Geoffrey Bowers

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Geoffrey Bowers
Born 1954
Massachusetts, United States
Died 1987 (aged 32–33)
New York City, New York, United States
Cause of death
AIDS
Occupation Attorney, activist

Geoffrey F. Bowers (1954–September, 1987) was the plaintiff in one of the first AIDS discrimination cases to go to public hearing.[1]

Early life[edit]

Bowers was born in 1954 in Massachusetts. He received his bachelor's degree from Brown University where he studied political science. He worked in a factory and as a television news reporter before enrolling at the Benjamin N. Cardozo School of Law in New York City in the fall of 1979.[1]

Career and diagnosis[edit]

During his time at law school, Bowers earned a position on the Cardozo Law Review and worked part-time, first as a proofreader at a law firm and later as a researcher and writer for Phillips, Nizer, Benjamin, Krim and Ballon, a New York law firm. After his graduation he joined Phillips, Nizer, et al. as an associate.[1]

In August 1984, Bowers joined Baker & McKenzie as a litigation associate. Baker & McKenzie is an international law firm, and Bowers hoped to use his knowledge of Italian, German, French, Dutch and Spanish.[1] The following year, Bowers began to experience throbbing headaches and to see yellow spots. He was diagnosed with meningitis.[1] In April 1986, he was diagnosed with Kaposi's sarcoma and AIDS.[2]

In May 1986 the law firm's partners gave Bowers a satisfactory evaluation. Two months later, in July, they voted to dismiss him, without following normal termination processes, including consulting with his supervisor or asking for a list of his clients and billable hours. His supervisors objected to the decision, delaying its implementation. However, in October, 12 of the 15 partners again voted to dismiss him. He left the company on December 5, 1986.[1]

Baker & McKenzie lawsuit and hearings[edit]

Bowers subsequently filed a complaint with the New York State Division of Human Rights alleging discrimination. On July 14, 1987, the New York State Division of Human Rights held the first hearings in the case in a trial format, with Judge Amos Carnegie overseeing the proceedings. A representative for the firm claimed that Bowers was dismissed because of performance issues, while his complaint charged that he had been fired from his job because of the skin lesions that had begun appearing on his body and face.[2] Bowers died in September, at the age of 33, just two months after the hearings began. His faithful and long-term partner of many years, Alex Londres (a short story writer) died one year later, also of AIDS-related illness.[1]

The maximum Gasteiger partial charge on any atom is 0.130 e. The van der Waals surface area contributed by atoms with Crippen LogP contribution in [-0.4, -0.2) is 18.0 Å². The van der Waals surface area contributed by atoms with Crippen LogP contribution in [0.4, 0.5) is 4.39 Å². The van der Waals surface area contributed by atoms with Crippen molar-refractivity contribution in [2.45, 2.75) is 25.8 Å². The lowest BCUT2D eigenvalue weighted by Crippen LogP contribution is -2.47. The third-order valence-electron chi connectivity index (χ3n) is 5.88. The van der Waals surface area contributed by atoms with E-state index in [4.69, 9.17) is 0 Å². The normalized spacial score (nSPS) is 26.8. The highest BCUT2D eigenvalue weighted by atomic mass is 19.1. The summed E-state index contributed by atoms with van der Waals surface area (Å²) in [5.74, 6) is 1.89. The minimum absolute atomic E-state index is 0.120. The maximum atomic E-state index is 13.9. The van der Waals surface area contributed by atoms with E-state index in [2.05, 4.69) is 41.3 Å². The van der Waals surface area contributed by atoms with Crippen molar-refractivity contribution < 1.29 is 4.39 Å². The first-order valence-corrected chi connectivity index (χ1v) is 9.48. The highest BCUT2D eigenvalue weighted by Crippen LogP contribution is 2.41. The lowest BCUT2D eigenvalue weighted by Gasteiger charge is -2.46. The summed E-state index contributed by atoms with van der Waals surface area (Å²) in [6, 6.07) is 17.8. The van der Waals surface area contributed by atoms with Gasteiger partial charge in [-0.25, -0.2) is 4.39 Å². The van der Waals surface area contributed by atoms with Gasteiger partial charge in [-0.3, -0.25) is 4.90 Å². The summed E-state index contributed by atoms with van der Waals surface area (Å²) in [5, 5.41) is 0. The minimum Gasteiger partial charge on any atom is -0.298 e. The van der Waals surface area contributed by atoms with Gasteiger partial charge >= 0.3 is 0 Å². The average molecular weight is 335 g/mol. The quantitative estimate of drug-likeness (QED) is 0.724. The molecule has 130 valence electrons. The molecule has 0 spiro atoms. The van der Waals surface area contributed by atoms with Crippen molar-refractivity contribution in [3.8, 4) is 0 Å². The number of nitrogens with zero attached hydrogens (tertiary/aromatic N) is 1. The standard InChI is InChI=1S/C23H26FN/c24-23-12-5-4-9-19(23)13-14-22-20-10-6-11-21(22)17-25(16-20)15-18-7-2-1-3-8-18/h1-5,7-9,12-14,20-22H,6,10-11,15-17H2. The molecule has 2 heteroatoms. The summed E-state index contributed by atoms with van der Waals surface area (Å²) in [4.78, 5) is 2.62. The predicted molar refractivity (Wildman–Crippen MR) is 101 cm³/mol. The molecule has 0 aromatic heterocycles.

The hearings took place over a total of 39 days, spanning 2 years. It took more than 6 years for the case to finally be resolved, when in December 1993 the agency awarded its largest sum for any complaint to that date: $500,000 in compensatory damages and the back pay he would have earned had he remained employed.[1] Baker & McKenzie appealed but subsequently withdrew the appeal in 1995 after they negotiated a confidential settlement with Bowers' family, forbidding parties from ever discussing the case or the terms of the agreement.

The movie Philadelphia[edit]

Bowers's family sued the writers and producers of the movie Philadelphia, claiming that it was based on Bowers' life. One year after Bowers' death, producer Scott Rudin had interviewed the Bowers family and their lawyers and, according to the Bowers family, promised them compensation. Family members claim that 54 scenes in the movie were very similar to events in Bowers' life, and that some of the information in the movie could only have come from their interviews. The defense said that after Rudin sold the film idea to Tri-Star Pictures, the studio which then went on to produce the movie, he had no further involvement in its development, that he had never shared with the studio any of the information that had been provided to him by the Bowers family, and all screenplay material originating from the Bowers case had been taken only from publicly available sources.[3] The lawsuit was settled in 1996. Although terms of the agreement were not released, the defendants did acknowledge that the film was "inspired in part" by Bowers' story.[4]

References[edit]

  1. ^ a b c d e f g h Navarro, Mireya (January 21, 1994), "Vindicating a Lawyer with AIDS, Years Too Late; Bias Battle Over Dismissal Proves Costly Not Only to Worker, but to Law Firm", New York Times, retrieved 2008-02-25 
  2. ^ a b "Lawyer With AIDS Charges Job Discrimination", New York Times, July 15, 1987, retrieved 2008-02-25 
  3. ^ Pristin, Terry (March 11, 1996), "Philadelphia Screenplay Suit to Reach Court", New York Times, retrieved 2008-02-25 
  4. ^ "Philadelphia Makers Settle Suit", New York Times, March 20, 1996, retrieved 2008-02-25 

External links[edit]

Geoffrey Bowers at Find a Grave